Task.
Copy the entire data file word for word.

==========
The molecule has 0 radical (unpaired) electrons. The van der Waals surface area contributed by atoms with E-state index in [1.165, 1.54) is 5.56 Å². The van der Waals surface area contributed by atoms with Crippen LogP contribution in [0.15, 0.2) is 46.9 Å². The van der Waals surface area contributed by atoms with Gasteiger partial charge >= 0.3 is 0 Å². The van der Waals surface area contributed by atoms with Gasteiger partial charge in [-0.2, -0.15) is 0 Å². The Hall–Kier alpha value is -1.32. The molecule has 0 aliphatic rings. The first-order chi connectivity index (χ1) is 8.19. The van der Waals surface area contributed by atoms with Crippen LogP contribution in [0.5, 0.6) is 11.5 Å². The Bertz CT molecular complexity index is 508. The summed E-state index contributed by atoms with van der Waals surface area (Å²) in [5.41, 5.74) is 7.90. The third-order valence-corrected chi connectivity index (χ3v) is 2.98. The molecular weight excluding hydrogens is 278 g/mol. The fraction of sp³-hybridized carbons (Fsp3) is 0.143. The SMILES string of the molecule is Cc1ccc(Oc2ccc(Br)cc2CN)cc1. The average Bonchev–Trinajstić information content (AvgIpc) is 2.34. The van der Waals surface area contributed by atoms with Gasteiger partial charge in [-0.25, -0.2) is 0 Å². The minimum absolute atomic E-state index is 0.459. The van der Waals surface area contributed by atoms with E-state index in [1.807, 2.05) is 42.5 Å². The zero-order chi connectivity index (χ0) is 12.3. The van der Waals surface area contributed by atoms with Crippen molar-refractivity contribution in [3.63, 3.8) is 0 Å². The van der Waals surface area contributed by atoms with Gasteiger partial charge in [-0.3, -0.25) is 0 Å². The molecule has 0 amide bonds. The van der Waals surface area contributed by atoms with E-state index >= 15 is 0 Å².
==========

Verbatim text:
The molecule has 0 radical (unpaired) electrons. The van der Waals surface area contributed by atoms with E-state index in [1.165, 1.54) is 5.56 Å². The van der Waals surface area contributed by atoms with Crippen LogP contribution in [0.15, 0.2) is 46.9 Å². The van der Waals surface area contributed by atoms with Gasteiger partial charge >= 0.3 is 0 Å². The van der Waals surface area contributed by atoms with Gasteiger partial charge in [-0.2, -0.15) is 0 Å². The Hall–Kier alpha value is -1.32. The molecule has 0 aliphatic rings. The first-order chi connectivity index (χ1) is 8.19. The van der Waals surface area contributed by atoms with Crippen LogP contribution in [0.5, 0.6) is 11.5 Å². The Bertz CT molecular complexity index is 508. The summed E-state index contributed by atoms with van der Waals surface area (Å²) in [5.41, 5.74) is 7.90. The third-order valence-corrected chi connectivity index (χ3v) is 2.98. The molecular weight excluding hydrogens is 278 g/mol. The fraction of sp³-hybridized carbons (Fsp3) is 0.143. The SMILES string of the molecule is Cc1ccc(Oc2ccc(Br)cc2CN)cc1. The average Bonchev–Trinajstić information content (AvgIpc) is 2.34. The van der Waals surface area contributed by atoms with Gasteiger partial charge in [-0.25, -0.2) is 0 Å². The minimum absolute atomic E-state index is 0.459. The van der Waals surface area contributed by atoms with E-state index in [1.807, 2.05) is 42.5 Å². The zero-order chi connectivity index (χ0) is 12.3. The van der Waals surface area contributed by atoms with Crippen molar-refractivity contribution in [3.63, 3.8) is 0 Å². The van der Waals surface area contributed by atoms with Gasteiger partial charge in [-0.3, -0.25) is 0 Å². The molecule has 0 amide bonds. The van der Waals surface area contributed by atoms with E-state index >= 15 is 0 Å².